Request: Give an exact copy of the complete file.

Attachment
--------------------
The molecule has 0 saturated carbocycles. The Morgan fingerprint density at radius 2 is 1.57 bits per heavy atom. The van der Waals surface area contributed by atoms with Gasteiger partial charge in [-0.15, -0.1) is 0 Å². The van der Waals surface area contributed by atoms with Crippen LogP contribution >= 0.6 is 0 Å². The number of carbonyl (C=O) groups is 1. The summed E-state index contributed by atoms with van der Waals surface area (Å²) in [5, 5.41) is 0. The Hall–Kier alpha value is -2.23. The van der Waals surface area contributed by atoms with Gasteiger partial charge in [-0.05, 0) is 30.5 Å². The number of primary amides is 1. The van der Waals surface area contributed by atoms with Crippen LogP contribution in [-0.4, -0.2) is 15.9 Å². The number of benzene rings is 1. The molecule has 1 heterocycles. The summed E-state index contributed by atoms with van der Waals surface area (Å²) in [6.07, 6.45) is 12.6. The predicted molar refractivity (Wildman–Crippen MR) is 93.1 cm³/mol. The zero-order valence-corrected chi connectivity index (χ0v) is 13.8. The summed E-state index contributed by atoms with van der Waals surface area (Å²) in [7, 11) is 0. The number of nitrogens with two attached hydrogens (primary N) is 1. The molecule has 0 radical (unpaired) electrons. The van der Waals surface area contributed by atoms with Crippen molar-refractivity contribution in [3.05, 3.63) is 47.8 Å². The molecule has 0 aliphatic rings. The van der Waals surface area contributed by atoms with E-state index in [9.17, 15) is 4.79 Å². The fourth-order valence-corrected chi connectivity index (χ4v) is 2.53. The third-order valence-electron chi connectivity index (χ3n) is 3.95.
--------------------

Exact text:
The molecule has 0 saturated carbocycles. The Morgan fingerprint density at radius 2 is 1.57 bits per heavy atom. The van der Waals surface area contributed by atoms with Gasteiger partial charge in [-0.15, -0.1) is 0 Å². The van der Waals surface area contributed by atoms with Crippen LogP contribution >= 0.6 is 0 Å². The number of carbonyl (C=O) groups is 1. The summed E-state index contributed by atoms with van der Waals surface area (Å²) in [5, 5.41) is 0. The Hall–Kier alpha value is -2.23. The van der Waals surface area contributed by atoms with Gasteiger partial charge in [-0.05, 0) is 30.5 Å². The number of primary amides is 1. The van der Waals surface area contributed by atoms with Crippen LogP contribution in [-0.4, -0.2) is 15.9 Å². The number of benzene rings is 1. The molecule has 1 heterocycles. The summed E-state index contributed by atoms with van der Waals surface area (Å²) in [6.07, 6.45) is 12.6. The predicted molar refractivity (Wildman–Crippen MR) is 93.1 cm³/mol. The zero-order valence-corrected chi connectivity index (χ0v) is 13.8. The summed E-state index contributed by atoms with van der Waals surface area (Å²) in [7, 11) is 0. The number of nitrogens with two attached hydrogens (primary N) is 1. The molecule has 0 radical (unpaired) electrons. The van der Waals surface area contributed by atoms with Crippen molar-refractivity contribution in [3.05, 3.63) is 47.8 Å². The molecule has 0 aliphatic rings. The van der Waals surface area contributed by atoms with E-state index in [9.17, 15) is 4.79 Å². The fourth-order valence-corrected chi connectivity index (χ4v) is 2.53. The third-order valence-electron chi connectivity index (χ3n) is 3.95.